Answer in brief.
1. What is Book Building Method ?
Ans: Under this method, the issuer company determines the number of shares and the issue price at which its shares will be sold by the bidding process.
The company issues a Red Herring Prospectus which contains a price range or price band and asks the investors to bid on it. Here, the minimum price of bid is called ‘Floor Price’ or ‘Ask Price and the maximum price of bid is called ‘Cap Price or ‘Bid Price’. The final price at which shares are offered to the investors is called as ‘Cut-Off price. The bids along with the application money is to be submitted to the Lead Merchant Bankers called as ‘Book Runners’ who enter the bids in a book. After bidding is over, the company fixes ‘cut off-price’ based on the highest or best price at which all shares on offer can be sold.
2. State the provisions for Rights Issue.
Ans : The Company issue shares to its existing equity shareholders in the proportion of shares held by them. Such shares issued is called as Rights Issue’ of shares.
The provisions related to the Rights Issue are as follows:
Rights shares are sold to the existing shareholders at a price which is lesser than its market price.
A company has to send a Letter of an offer to the existing shareholders at the time of issuing Rights shares.
The letter of offer shall mention:
– The number of shares offered.
– The period of offer i.e. offer is valid for a period not less than fifteen days and not exceeding thirty days from the date of the offer.
– The right to renounce i.e. the shareholders have a right to give up their shares in favour of any other person.
The letter of offer can be sent by registered post, speed post, courier, or through electronic mode. If the shareholder does not respond to the Rights Issue offer within a stipulated time, it is implied that he is not interested in the offer and the company can offer the unsold shares to new investors. The company has to obtain a minimum subscription i.e. 90% of the issue.
3. State the provisions related to Bonus Shares.
Ans: Bonus issues refer to the fully paid-up shares given to its existing equity shareholders without any cost, based upon the number of shares they have. Provisions related to Bonus Shares are as follows:
A company can issue Bonus Shares only out of:
• Free reserves or
• Securities Premium Account or
• Capital Redemption Reserve Account
A company cannot issue Bonus Shares only out of reserves created by the Revaluation of Assets. The company also cannot issue bonus shares instead of paying a dividend. Once the announcement for Bonus Shares is made by the Board of Directors then it cannot be withdrawn. Bonus shares are fully paid up shares. Shareholders cannot give away their bonus shares to another person. There is no minimum subscription to be collected.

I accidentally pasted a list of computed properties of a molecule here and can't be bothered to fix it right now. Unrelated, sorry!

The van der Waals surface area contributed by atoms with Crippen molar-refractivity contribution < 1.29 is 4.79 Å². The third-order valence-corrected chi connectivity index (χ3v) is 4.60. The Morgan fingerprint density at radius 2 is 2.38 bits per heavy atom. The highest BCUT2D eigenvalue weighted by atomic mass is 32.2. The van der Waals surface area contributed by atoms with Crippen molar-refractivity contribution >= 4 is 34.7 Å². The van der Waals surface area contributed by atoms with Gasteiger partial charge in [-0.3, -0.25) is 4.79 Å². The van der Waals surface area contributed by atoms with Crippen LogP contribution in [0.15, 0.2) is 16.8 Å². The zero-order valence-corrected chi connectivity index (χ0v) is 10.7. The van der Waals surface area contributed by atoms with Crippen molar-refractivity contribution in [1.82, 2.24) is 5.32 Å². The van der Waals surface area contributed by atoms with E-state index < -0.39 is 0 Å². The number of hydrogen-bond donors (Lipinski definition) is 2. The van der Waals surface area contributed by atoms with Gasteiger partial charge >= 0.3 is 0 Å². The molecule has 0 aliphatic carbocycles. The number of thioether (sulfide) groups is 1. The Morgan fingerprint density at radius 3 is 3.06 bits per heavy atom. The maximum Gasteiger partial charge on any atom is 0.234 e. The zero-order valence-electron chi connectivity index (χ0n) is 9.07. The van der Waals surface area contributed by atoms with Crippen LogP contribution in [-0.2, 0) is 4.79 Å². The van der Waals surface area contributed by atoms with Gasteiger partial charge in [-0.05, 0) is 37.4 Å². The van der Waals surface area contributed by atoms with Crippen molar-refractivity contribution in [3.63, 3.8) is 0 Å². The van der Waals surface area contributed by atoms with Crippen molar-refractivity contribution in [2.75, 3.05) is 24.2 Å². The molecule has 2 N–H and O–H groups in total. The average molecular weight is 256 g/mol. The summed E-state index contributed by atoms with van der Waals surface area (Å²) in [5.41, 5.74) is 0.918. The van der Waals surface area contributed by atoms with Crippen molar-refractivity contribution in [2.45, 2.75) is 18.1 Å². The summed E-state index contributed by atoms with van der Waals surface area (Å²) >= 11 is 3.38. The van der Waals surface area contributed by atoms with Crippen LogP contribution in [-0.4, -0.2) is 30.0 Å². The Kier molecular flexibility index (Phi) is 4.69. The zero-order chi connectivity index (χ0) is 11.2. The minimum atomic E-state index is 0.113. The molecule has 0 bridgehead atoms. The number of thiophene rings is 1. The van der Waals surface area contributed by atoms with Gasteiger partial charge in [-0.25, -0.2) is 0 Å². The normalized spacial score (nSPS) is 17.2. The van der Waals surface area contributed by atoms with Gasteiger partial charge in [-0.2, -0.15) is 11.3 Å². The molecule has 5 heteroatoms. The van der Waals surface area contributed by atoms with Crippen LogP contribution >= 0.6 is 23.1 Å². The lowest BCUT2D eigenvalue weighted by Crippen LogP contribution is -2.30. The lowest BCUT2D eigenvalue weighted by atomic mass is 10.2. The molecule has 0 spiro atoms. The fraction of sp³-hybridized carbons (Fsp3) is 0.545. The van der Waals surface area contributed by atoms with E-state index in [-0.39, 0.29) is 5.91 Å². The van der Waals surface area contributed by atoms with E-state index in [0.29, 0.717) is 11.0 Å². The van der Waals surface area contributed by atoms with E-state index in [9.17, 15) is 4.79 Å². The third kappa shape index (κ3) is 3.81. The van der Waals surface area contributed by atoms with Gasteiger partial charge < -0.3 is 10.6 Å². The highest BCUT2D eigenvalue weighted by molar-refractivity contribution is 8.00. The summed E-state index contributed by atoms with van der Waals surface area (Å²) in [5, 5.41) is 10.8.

4. State the general principles / rules for allotment of shares.
Ans: Allotment of Shares means Company allots (to give) shares to the general public. Allotment means the distribution of shares among the applicants.
The general principles/rules for allotment of shares are as follows:
Communication: The decision regarding allotment must be communicated to the applicants. It means the company should inform the investors in writing and then share the applicant and the company enters into a contract. Absolute and unconditional: The allotment must be absolute and unconditional, i.e. it must be made on the same terms as stated in the application.
– No change in the terms of allotment or new conditions can be added at the time of allotment.
Proper authority: The allotment should be made by proper authority, i.e. Board of Directors of the company or authorized committee on behalf of the Board of Directors. An allotment made without proper authority will be invalid.
Allotment should not be in contravention (violation) of any other laws:
– A Company cannot allot shares by violating or contradicting any other existing laws. For instance, Shares cannot be allotted to a minor.
– But in the event of any such contravention, the company and every officer of the company who is in default shall be punishable with a fine which may extend to Rs. 5,000.
Allotment against applications only: A company can allot shares only if it has received a written application for shares from the applicant. Thus, no valid allotment can be made on oral requests. It must be against written application only.
Reasonable time: The allotment must be made within a reasonable time. Otherwise, the applicant is not bound to accept it, i.e. applicant can reject it. As per the Act, allotment shall be done within 60 days of receipt of application money. The allotment can be made from the fifth day from date of the issue of prospectus.
5. State the contents of Shares Certificate.
Ans : Share certificate should be in Form SH-1 as prescribed under Companies (Share Capital and Debenture) Rules, 2014. Following are the contents of a share certificate:
Name of the Company, CIN, Registered office address, Folio Number, Share Certificate Number, Name of Member, Nature of share, number of shares and a distinctive number of the shares, Amount paid on shares, Common Seal, if any, and signature of two Directors and Company Secretary.
6. What are the effects of forfeiture of shares ?
Ans: Forfeiture of Shares: Forfeiture of Shares is a process where the company forfeits the shares of a member or shareholder who fails to pay the call on shares or installments of the issue price of his shares within a certain period of time after they fall due. In other words, when the shareholder fails to pay the full amount of share which he agreed to pay in installments the company can cancel his shares.
The effects of forfeiture of Shares are as follows:
Cessation of membership:
– A person whose shares have been forfeited ceases to be a member in respect of forfeited shares.
– The member’s name removed from the Register of Members,